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Basic Course of Thermo-fluid Analysis 17

Chapter 5 Basics of thermo-fluid analysis VI

 

5.8 Progress of time

There are two types of analyses: a steady-state analysis and a transient analysis.
In a steady-state analysis, only the final state is obtained without any change over time. In fact, time does not have any meaning in a steady-state analysis. Because of this, the states before the calculation reaches the final state do not have any physical significance. This is all another way of saying that only the final state has meaning in a steady-state analysis.
On the other hand, in a transient analysis, the analysis is separated by short time intervals. The state of a phenomenon from one moment to the next is calculated and the procedure is repeated. The states for each calculation step are determined, and represent the physical conditions at that particular instant in time. The change in state can be calculated until the phenomenon reaches the final state.
Time step is the time from one moment to the next. For a transient analysis with a constant time step, a larger time step can decrease the number of calculation iterations and lead the calculation to reach the final solution more quickly. However, the prediction accuracy degrades. Therefore, determining an appropriate time step is crucial in a transient analysis.

An example that illustrates how the size of the time step affects accuracy is as follows. Forecast tomorrow's weather and the weather one week from now. Obviously tomorrow's weather can be predicted much more accurately (small time step) compared to predicting the weather a week from now (large time step). Hence a larger time step degrades accuracy.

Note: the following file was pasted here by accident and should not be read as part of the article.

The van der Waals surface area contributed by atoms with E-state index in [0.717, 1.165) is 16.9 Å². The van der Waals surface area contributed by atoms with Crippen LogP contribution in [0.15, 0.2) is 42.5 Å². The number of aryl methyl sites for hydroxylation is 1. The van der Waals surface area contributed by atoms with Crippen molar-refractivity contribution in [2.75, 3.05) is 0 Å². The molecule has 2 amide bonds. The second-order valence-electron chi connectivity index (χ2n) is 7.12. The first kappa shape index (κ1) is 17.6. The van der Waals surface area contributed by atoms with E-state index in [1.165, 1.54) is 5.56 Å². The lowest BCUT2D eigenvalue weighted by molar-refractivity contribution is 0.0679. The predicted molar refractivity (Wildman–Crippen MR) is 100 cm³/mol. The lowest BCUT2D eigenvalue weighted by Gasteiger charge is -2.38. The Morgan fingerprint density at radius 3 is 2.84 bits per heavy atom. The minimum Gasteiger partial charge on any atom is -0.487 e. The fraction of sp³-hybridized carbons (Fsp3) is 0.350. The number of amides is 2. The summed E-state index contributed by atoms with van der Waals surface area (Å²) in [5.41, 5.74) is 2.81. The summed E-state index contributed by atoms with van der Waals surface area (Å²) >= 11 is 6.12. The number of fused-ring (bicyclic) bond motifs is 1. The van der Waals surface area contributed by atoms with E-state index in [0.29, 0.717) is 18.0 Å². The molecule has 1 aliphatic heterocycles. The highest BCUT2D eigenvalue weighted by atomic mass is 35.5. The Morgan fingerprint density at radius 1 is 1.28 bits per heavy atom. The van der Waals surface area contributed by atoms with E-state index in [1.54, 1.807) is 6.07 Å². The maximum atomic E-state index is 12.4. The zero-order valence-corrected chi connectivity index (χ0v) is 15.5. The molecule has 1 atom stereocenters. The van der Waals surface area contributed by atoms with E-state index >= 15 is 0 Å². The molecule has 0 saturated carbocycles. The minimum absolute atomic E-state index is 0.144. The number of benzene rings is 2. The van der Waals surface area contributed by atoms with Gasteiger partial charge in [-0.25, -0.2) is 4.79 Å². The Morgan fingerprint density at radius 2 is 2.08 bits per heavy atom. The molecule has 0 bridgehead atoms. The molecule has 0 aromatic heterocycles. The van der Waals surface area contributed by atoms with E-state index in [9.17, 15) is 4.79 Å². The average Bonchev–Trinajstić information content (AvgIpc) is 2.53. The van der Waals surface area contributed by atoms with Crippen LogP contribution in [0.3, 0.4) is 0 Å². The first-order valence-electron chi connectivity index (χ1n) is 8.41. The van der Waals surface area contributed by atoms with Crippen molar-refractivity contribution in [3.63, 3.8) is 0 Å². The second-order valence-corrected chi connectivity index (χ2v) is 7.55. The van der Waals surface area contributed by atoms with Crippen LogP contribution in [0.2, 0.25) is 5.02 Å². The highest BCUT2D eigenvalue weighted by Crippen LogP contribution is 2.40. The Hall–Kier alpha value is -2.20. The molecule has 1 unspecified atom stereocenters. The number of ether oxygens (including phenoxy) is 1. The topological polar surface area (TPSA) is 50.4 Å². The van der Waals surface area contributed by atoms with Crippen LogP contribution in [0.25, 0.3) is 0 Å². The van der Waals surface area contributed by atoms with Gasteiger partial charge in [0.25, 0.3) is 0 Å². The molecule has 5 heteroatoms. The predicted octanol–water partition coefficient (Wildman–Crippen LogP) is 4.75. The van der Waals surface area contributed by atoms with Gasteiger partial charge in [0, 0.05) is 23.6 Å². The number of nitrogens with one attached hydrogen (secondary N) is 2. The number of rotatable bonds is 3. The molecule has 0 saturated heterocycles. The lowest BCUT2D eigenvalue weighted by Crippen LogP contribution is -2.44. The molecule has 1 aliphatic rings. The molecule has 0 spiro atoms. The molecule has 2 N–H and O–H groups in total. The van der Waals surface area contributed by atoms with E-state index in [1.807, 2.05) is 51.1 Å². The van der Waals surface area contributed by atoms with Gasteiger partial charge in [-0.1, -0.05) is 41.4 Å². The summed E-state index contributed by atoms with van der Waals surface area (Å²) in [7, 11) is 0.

Courant number is a parameter used for determining the time step and is defined by the following equation:

where,

C: Courant number
u: Velocity
Δt: Time step
ΔL: Element width.

Figure 5.21: Parameters for Courant number
Figure 5.21: Parameters for Courant number

  The Courant number relates the number of elements which the flow passes through in one time step.
For example, when the Courant number is 1, the flow at a certain point moves into the neighboring element in one time step as shown in the upper part of Figure 5.22. Good accuracy can be obtained when the Courant number is 1.
On the other hand, if the Courant number is 10, the flow passes through 10 elements in one time step as shown in the lower part of Figure 5.22. Since the flow passes this far in one time step, this is equivalent to having a 10 times coarser mesh with the Courant number = 1.

Figure 5.22 Flow difference depending on Courant number
Figure 5.22 Flow difference depending on Courant number

The Courant number is determined as a function of the size of each element and the velocity through the element. The Courant number becomes larger when the flow passes through elements with small widths. Likewise, the Courant number increases when the flow passes through constant width elements with a higher velocity. Often times, the element-width and velocity will be different depending on where the element is located in the model. Therefore, the Courant number also differs depending on location. In consideration of the time needed for analysis, the time interval should be set so that the maximum Courant number is as small as possible.
 

 
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5.9.2 Large eddy simulation (LES) >

author
About the Author
Atsushi Ueyama | Born in September 1983, Hyogo, Japan
He has a Doctor of Philosophy in Engineering from Osaka University. His doctoral research focused on numerical method for fluid-solid interaction problem. He is a consulting engineer at Software Cradle and provides technical support to Cradle customers. He is also an active lecturer at Cradle seminars and training courses.

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